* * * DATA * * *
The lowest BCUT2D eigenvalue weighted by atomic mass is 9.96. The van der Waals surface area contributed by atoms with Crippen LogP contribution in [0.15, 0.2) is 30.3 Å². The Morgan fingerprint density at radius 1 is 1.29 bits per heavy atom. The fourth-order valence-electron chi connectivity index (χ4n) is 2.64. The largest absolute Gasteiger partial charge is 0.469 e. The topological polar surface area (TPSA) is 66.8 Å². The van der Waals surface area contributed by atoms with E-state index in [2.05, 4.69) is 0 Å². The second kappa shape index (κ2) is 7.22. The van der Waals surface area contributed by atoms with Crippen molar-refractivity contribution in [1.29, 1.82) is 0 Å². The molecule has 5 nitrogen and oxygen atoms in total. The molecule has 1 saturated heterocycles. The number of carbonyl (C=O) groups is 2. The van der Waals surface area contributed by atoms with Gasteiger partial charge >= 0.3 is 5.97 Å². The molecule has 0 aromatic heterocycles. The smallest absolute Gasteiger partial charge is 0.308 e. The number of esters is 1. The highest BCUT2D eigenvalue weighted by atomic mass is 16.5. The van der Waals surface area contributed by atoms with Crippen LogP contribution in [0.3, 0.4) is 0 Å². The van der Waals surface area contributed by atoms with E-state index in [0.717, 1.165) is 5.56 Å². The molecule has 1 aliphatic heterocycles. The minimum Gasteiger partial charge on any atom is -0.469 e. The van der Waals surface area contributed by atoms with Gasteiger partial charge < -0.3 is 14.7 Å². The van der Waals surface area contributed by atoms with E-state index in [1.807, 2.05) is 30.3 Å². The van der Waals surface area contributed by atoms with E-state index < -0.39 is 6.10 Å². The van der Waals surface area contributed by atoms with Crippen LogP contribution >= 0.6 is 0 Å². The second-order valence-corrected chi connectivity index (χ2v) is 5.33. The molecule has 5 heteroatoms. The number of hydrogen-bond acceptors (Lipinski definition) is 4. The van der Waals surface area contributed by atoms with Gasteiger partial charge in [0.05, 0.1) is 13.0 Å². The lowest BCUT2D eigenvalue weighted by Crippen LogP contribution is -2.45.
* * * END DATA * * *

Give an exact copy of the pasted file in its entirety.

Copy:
The lowest BCUT2D eigenvalue weighted by atomic mass is 9.96. The van der Waals surface area contributed by atoms with Crippen LogP contribution in [0.15, 0.2) is 30.3 Å². The Morgan fingerprint density at radius 1 is 1.29 bits per heavy atom. The fourth-order valence-electron chi connectivity index (χ4n) is 2.64. The largest absolute Gasteiger partial charge is 0.469 e. The topological polar surface area (TPSA) is 66.8 Å². The van der Waals surface area contributed by atoms with E-state index in [2.05, 4.69) is 0 Å². The second kappa shape index (κ2) is 7.22. The van der Waals surface area contributed by atoms with Crippen molar-refractivity contribution in [1.29, 1.82) is 0 Å². The molecule has 5 nitrogen and oxygen atoms in total. The molecule has 1 saturated heterocycles. The number of carbonyl (C=O) groups is 2. The van der Waals surface area contributed by atoms with Gasteiger partial charge >= 0.3 is 5.97 Å². The molecule has 0 aromatic heterocycles. The smallest absolute Gasteiger partial charge is 0.308 e. The number of esters is 1. The highest BCUT2D eigenvalue weighted by atomic mass is 16.5. The van der Waals surface area contributed by atoms with Crippen LogP contribution in [0.3, 0.4) is 0 Å². The van der Waals surface area contributed by atoms with E-state index in [0.717, 1.165) is 5.56 Å². The molecule has 1 aliphatic heterocycles. The minimum Gasteiger partial charge on any atom is -0.469 e. The van der Waals surface area contributed by atoms with Gasteiger partial charge < -0.3 is 14.7 Å². The van der Waals surface area contributed by atoms with E-state index in [1.807, 2.05) is 30.3 Å². The van der Waals surface area contributed by atoms with E-state index < -0.39 is 6.10 Å². The van der Waals surface area contributed by atoms with Crippen LogP contribution >= 0.6 is 0 Å². The second-order valence-corrected chi connectivity index (χ2v) is 5.33. The molecule has 5 heteroatoms. The number of hydrogen-bond acceptors (Lipinski definition) is 4. The van der Waals surface area contributed by atoms with Gasteiger partial charge in [0.05, 0.1) is 13.0 Å². The lowest BCUT2D eigenvalue weighted by Crippen LogP contribution is -2.45.